Eight New Natural Wonders Listed by World Heritage

Eight new natural sites were added to the UNESCO World Heritage List yesterday, 8 July 2008. David Sheppard, head of the Protected Areas Programme with the International Union for the Conservation of Nature (IUCN), said, “These eight stunning natural sites are amongst the best of what nature has to offer.”

The IUCN is the world’s oldest environmental organisation. It carries out technical evaluations of the natural values of the sites nominated for inscription on the World Heritage List. “Each site has been carefully inspected by IUCN and thoroughly deserves a place on the prestigious World Heritage List,” said Sheppard.

The eight new UNESCO World Heritage sites are:

Monarch Butterfly Biosphere Reserve, Mexico.

Around a billion monarch butterflies cluster together to spend the winter in the fir forests of this biosphere reserve in Central Mexico, some of them making a journey of up to 4,500 kms from points in the United States and Canada to get there.

Joggins Fossil Cliffs, Canada

Dating back 300 million years, Joggins Fossil Cliffs contain the best and most complete known fossil record of terrestrial life in the Coal Age. Natural history enthusiasts can view the visible fossil remains of reptiles, dinosaurs, birds, mammals, trees and plants.

Photo Credit:Wesley Hill, IUCN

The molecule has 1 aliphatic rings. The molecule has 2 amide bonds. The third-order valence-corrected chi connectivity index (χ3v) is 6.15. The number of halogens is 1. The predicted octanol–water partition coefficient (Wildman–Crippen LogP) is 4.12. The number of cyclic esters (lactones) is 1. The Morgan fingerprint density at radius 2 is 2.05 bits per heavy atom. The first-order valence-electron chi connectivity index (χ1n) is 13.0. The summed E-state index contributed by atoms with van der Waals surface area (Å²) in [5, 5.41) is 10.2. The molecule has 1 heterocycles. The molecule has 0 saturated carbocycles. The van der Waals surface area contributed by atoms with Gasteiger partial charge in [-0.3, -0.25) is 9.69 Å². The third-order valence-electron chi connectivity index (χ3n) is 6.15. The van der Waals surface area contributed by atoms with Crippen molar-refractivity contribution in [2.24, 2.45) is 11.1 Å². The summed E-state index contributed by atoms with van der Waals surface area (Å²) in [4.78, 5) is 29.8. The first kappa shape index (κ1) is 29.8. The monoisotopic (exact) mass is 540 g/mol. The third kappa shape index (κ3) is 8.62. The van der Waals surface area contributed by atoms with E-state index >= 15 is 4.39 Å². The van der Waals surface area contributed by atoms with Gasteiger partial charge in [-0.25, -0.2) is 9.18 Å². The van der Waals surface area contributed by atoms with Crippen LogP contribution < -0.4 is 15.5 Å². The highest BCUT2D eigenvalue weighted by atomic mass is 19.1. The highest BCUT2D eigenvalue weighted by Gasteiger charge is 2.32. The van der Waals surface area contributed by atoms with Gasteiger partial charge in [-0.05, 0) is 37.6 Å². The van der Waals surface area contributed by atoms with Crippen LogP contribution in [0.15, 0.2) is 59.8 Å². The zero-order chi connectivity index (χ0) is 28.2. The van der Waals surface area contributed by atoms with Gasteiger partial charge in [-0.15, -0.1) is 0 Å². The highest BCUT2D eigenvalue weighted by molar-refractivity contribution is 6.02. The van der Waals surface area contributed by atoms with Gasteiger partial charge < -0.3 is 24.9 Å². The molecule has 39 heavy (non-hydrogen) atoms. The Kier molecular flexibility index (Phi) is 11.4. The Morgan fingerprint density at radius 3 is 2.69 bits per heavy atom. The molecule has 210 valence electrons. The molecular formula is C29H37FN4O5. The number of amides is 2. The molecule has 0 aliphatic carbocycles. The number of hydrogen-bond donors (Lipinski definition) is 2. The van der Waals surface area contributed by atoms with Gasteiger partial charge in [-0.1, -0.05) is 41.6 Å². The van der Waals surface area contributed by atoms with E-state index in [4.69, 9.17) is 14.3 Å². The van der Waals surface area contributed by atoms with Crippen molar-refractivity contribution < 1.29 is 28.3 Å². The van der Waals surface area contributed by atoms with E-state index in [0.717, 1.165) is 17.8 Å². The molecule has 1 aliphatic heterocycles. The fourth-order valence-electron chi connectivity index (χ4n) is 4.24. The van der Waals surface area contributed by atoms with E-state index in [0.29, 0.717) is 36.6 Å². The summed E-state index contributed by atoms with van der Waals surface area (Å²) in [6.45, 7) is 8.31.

Mount Sanqingshan National Park, China

Recommended for its outstanding natural beauty, the forested, bizarrely shaped granite pillars and peaks of Mount Sanqingshan National Park can be viewed from walking trails suspended on the side of the mountains. Not for the faint-hearted.

Photo Credit:Peter Shadie, IUCN

Saryarka, Northern Kazakhstan

Saryarka is an area of undisturbed beauty containing two of Kazakhstan’s State Nature Reserves, Korgalzhyn and Naurzum. The lakes and surrounds attract up to 16 million birds that use it as a stopover and feeding ground. The critically endangered saiga antelope is also found in the area.

Photo Credit:Chris Magin, IUCN

Surtsey, Iceland

Surtsey is a relatively new island formed by volcanic eruptions from 1963 to 1967. It was included on the list for its unique scientific record of the processes of both colonization by plants and animals and coastal erosion, the latter having already halved the area of the island. Blissfully free from human interference (thus far) the island should provide invaluable data on biological colonization for a long time to come.

Photo Credit:Chris Wood, IUCN

The French Lagoons, New Caledonia, France

The coral reefs and tropical lagoons of New Caledonia form one of the most extensive reef systems on the planet. The reefs boast massive coral structures, major fissures, caves and arches, as well as a wide variety of fish species and top predators. The lagoons are also home to a number of threatened fish, turtles and marine mammals.

Photo Credit:Dan Laffoley, IUCN

The Socotra Archipelago, Yemen

With its abundant biodiversity of plants and animals, the Socotra Archipelago has been dubbed Galapagos of the Indian Ocean. About 90 of its reptile species, 95 percent of its land snail species and 37 percent of plants species found in the archipelago are found nowhere else in the world.

Photo Credit:Khaldoun Al Omari, IUCN

The Swiss Tectonic Arena, Sardona

The Swiss Tectonic Arena shows how mountains were formed through continental collisions. Getting geologists excited since the 18th century, the Glarus Overthrust, a line where older rocks overlay younger rocks, has become a key feature of the formation and is said to have greatly contributed to the understanding of mountain building tectonics.

Photo Credit:Pedro Rosabal, IUCN